Assistant Director: Lan Lu, PhD
Currently, small animal magnetic resonance imaging is being done on a Siemens Sonata 1.5T human MR system in the Department of Radiology. The clinical system has been modified for small animal imaging applications with custom receiver coils and modifications to pulse sequences.
Three additional MRI scanners have been purchased and will be available for use in the small animal imaging center in 2004. The center is currently under construction in the sub-basement of Wearn and scheduled for completion in the summer of 2004. Two of these systems are 7.0T and 9.4T Bruker Biospec superconducting in vivo imaging/spectroscopy systems. These systems provide the high resolution, high SNR capabilities needed for small animal imaging applications. These systems also provide ECG, respiratory gating capabilities for motion-sensitive examinations, high-resolution imaging of the brain, and/or heartbeat-synchronized ultra-fast imaging. Broadband excitation and receive-chain components as well as multiple independent receiver chains provide capabilities for advanced multi-nuclear (1H /19F/13C/23Na/2D/31P) imaging and spectroscopy capabilities.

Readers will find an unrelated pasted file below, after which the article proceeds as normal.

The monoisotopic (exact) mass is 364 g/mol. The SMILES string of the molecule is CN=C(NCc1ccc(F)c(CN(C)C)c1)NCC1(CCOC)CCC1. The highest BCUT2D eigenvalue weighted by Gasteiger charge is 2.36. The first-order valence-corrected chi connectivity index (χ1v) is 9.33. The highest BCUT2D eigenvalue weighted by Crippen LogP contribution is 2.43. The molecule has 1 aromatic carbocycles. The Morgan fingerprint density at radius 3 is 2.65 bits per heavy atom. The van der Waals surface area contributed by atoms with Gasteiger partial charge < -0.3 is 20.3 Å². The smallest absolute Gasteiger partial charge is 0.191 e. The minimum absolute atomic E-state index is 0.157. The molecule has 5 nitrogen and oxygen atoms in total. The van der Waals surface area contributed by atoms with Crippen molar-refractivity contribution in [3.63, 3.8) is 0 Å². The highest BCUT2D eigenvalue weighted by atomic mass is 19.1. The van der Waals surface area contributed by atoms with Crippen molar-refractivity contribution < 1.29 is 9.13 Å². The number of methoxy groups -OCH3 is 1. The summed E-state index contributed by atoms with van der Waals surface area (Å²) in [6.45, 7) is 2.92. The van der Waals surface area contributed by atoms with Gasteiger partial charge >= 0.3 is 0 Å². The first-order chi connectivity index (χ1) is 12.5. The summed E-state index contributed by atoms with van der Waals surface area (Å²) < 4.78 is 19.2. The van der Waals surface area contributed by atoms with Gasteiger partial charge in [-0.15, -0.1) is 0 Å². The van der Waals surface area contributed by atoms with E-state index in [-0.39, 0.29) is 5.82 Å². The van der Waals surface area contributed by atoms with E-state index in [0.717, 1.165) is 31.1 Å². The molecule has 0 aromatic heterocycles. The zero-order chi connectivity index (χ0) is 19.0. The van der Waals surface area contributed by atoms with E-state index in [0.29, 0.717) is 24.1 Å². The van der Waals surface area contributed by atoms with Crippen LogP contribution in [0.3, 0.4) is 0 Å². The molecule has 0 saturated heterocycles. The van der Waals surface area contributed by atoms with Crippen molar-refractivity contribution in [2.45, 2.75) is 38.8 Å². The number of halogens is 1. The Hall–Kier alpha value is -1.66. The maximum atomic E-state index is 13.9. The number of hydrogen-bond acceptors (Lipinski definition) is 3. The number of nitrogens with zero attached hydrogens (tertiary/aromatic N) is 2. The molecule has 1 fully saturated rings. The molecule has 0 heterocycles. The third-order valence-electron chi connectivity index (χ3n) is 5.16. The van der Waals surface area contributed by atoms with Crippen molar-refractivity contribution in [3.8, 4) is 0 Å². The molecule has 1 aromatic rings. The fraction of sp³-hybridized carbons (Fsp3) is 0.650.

A full-body human 4.0T scanner will also be part of the imaging center. This system will offer the advantages of increased SNR/resolution as compared to current clinical systems. The system will be equipped with Siemens Syngo to provide a standardized software platform with the flexibility for research applications. With these advantages, the 4.0T system will be available for use on pre-clinical animal studies as well as clinical research studies on human test subjects.
The 1.5T scanner is currently available for scanning purposes. Contact Chris Flask for scheduling. This instrument is part of the small animal imaging facility and as such is treated as a university resource. Researchers from all departments and their industrial colleagues are welcome to develop projects and protocols that use it.
Fees are accumulated at $400/hour of scanner time. Pilot imaging studies can be performed at little or no cost to generate images/data for grant preparation.